The Sin of Sodom through Rabbinic Eyes

In telling the story of the destruction of Sodom and Gomorrah—part of this Sabbath’s Torah reading—the biblical text goes into much detail, but is remarkably vague about what sins provoked God’s wrath. While sodomy is the transgression most associated with this tale in the Western imagination, the rabbinic tradition tends to focus on other misdeeds. Helen Plotkin points to a midrash that depicts God being moved to action after a young Sodomite woman is killed by her fellow townspeople for surreptitiously giving flour to an impoverished friend:

This midrash paints a terrible picture: a young woman burned to death as punishment for an act of compassion. And her burning was not the work of hooligans. [The midrash] uses legal terminology—“judgment” and “case”—implying that the people of Sodom took the compassionate girl to court for sneaking food to a starving neighbor. She was tried and convicted under the law of the land. In Sodom, feeding a hungry person was a criminal act that carried the death penalty. The act that forced God’s interference was a legal one.

[A]other version of this midrash . . . takes the issue a step further. . . . According to this version, it is not the cry of the girl herself that turns God’s head. Now it is the judgment in her case that cries out.

For most people, the abuse of an abstract concept is not as emotionally compelling as the abuse of a little girl. But the idea that her treatment reflected the ethical stance of her society is truly horrifying. It suggests that in a society whose communal values are corrupt, it eventually becomes impossible for individuals to live ethical lives. Ethics and morality are not only attributes of individual people. Ethics exist or do not exist in a community. Whether individual people are good or bad, it is the collective values of the community that make ethical life possible.

Read more at Tablet

More about: Genesis, Jewish ethics, Midrash, Sodom

 

An American Withdrawal from Iraq Would Hand Another Victory to Iran

Since October 7, the powerful network of Iran-backed militias in Iraq have carried out 120 attacks on U.S. forces stationed in the country. In the previous year, there were dozens of such attacks. The recent escalation has led some in the U.S. to press for the withdrawal of these forces, whose stated purpose in the country is to stamp out the remnants of Islamic State and to prevent the group’s resurgence. William Roberts explains why doing so would be a mistake:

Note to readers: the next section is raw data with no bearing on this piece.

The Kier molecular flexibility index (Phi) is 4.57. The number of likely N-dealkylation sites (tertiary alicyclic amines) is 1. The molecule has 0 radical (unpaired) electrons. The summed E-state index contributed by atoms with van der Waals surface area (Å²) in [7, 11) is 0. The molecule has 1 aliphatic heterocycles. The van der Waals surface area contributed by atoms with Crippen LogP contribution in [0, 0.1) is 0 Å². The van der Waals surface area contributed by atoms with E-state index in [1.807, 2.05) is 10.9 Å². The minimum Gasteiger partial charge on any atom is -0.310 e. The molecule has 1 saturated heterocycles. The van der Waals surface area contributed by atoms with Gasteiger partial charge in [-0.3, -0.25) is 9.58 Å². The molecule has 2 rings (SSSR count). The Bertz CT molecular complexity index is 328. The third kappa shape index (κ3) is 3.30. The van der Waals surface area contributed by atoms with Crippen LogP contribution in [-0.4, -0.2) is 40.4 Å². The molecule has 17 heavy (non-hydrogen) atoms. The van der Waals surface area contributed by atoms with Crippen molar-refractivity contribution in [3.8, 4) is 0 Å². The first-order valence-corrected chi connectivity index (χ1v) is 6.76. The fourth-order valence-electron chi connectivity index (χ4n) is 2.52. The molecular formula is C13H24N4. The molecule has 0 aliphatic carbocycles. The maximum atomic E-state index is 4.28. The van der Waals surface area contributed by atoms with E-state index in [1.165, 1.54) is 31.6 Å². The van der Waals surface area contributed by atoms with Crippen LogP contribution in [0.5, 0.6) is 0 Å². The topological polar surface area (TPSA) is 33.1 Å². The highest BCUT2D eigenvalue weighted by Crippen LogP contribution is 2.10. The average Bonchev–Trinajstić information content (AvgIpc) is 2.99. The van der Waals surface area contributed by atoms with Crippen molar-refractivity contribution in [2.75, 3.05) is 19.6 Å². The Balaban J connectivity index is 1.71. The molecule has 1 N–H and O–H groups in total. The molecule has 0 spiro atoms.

American withdrawal from Iraq would cement Iran’s influence and jeopardize our substantial investment into the stabilization of Iraq and the wider region, threatening U.S. national security. Critics of the U.S. military presence argue that [it] risks a regional escalation in the ongoing conflict between Israel and Iran. However, in the long term, the U.S. military has provided critical assistance to Iraq’s security forces while preventing the escalation of other regional conflicts, such as clashes between Turkey and Kurdish groups in northern Iraq and Syria.

Ultimately, the only path forward to preserve a democratic, pluralistic, and sovereign Iraq is through engagement with the international community, especially the United States. Resisting Iran’s takeover will require the U.S. to draw international attention to the democratic backsliding in the country and to be present and engage continuously with Iraqi civil society in military and non-military matters. Surrendering Iraq to Iran’s agents would not only squander our substantial investment in Iraq’s stability; it would greatly increase Iran’s capability to threaten American interests in the Levant through its influence in Iraq, Syria, and Lebanon.

Read more at Providence

More about: Iran, Iraq, U.S. Foreign policy